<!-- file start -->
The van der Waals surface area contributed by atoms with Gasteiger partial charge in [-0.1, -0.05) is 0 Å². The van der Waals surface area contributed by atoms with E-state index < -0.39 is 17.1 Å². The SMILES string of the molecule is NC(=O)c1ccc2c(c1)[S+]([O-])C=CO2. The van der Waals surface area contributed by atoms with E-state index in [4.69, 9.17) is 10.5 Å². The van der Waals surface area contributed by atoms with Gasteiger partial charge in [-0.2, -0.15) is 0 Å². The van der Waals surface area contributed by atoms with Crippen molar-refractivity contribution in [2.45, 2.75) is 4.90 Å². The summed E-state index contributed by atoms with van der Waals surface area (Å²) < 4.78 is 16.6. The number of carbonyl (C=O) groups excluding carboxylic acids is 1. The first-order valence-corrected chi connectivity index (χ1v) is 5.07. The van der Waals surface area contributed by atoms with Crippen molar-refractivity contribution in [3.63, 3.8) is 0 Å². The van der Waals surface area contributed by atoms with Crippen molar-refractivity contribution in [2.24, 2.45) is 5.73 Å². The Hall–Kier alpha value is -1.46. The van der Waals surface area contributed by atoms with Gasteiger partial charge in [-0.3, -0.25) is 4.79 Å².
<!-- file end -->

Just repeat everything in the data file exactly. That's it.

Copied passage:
The van der Waals surface area contributed by atoms with Gasteiger partial charge in [-0.1, -0.05) is 0 Å². The van der Waals surface area contributed by atoms with E-state index < -0.39 is 17.1 Å². The SMILES string of the molecule is NC(=O)c1ccc2c(c1)[S+]([O-])C=CO2. The van der Waals surface area contributed by atoms with E-state index in [4.69, 9.17) is 10.5 Å². The van der Waals surface area contributed by atoms with Gasteiger partial charge in [-0.2, -0.15) is 0 Å². The van der Waals surface area contributed by atoms with Crippen molar-refractivity contribution in [2.45, 2.75) is 4.90 Å². The summed E-state index contributed by atoms with van der Waals surface area (Å²) < 4.78 is 16.6. The number of carbonyl (C=O) groups excluding carboxylic acids is 1. The first-order valence-corrected chi connectivity index (χ1v) is 5.07. The van der Waals surface area contributed by atoms with Crippen molar-refractivity contribution in [3.63, 3.8) is 0 Å². The van der Waals surface area contributed by atoms with Crippen molar-refractivity contribution in [2.24, 2.45) is 5.73 Å². The Hall–Kier alpha value is -1.46. The van der Waals surface area contributed by atoms with Gasteiger partial charge in [-0.3, -0.25) is 4.79 Å².